A technique called 'RNA interference' (RNAi) holds tremendous promise as a means to cure ailments by shutting off disease-causing genes; however, it has been difficult to make the technique work in the cells that need it most. In the 11 Nov 2004 issue of Nature (Vol. 432, No. 7014, pp. 173-178), Hans-Peter Vornlocher and colleagues report a simple and ground-breaking new way to use RNAi to cut cholesterol levels in mice. The technique reveals a practical way in which RNAi might be used to treat a broad range of ailments - including coronary artery disease - that affect an animal's body.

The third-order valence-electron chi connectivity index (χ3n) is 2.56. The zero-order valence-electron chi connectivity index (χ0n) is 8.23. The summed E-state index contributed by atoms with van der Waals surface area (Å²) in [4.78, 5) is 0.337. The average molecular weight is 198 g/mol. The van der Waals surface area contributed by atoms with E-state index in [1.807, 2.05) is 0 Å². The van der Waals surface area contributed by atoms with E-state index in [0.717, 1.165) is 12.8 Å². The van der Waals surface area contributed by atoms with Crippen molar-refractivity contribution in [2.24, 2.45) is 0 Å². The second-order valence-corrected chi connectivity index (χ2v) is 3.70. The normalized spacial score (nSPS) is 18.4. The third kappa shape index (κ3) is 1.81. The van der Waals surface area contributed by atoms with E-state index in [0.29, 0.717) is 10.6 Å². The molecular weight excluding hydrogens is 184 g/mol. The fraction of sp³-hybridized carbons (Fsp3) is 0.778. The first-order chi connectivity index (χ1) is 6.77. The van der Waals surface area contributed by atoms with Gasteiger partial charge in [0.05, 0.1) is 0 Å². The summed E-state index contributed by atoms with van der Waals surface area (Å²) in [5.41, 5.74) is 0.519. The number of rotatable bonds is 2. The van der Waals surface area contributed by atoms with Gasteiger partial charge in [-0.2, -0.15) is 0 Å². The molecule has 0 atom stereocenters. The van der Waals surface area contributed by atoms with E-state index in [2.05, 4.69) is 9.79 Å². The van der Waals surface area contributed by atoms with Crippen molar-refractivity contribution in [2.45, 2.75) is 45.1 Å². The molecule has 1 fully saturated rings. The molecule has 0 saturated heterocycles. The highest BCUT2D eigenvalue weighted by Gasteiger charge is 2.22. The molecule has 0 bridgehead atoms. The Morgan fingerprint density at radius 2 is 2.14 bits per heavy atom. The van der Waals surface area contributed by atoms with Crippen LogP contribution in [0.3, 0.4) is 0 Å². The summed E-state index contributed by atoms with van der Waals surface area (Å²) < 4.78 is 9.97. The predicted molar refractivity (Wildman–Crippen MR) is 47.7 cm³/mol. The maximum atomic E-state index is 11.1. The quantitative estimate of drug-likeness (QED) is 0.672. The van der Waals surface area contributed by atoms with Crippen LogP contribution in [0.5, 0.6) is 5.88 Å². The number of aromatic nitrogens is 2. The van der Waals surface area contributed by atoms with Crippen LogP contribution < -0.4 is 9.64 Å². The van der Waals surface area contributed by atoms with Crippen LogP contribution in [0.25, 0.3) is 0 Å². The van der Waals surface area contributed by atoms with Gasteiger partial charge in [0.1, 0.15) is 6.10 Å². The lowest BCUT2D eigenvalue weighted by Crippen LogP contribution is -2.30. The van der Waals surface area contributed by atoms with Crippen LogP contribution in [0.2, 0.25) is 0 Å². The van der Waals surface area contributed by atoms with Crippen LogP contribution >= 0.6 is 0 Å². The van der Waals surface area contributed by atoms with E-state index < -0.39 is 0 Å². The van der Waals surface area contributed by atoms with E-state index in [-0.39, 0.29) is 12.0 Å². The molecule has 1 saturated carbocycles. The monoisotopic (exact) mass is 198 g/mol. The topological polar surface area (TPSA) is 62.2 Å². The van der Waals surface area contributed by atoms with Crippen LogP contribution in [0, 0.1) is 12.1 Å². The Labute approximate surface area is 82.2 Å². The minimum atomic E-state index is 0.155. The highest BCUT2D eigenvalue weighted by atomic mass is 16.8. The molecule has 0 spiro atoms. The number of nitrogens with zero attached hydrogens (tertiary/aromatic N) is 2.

The new work shows how RNAi could be used to treat a much broader range of diseases than is currently possible. "It remains to be seen whether [this] approach can be used to silence other disease-related genes in animal models. If so, it should revolutionise the use of RNAi", writes John Rossi in an accompanying News & Views article.
INFORMATION AND CONTACT
Hans-Peter Vornlocher (Alnylam Pharmaceuticals, Kulmbach, Germany)
John Rossi (Beckman Research Institute of the City of Hope, Duarte, CA, USA)
Tel: +1 626 301 8360, E-mail: firstname.lastname@example.org
(C) Nature press release.
Message posted by: Trevor M. D'Souza
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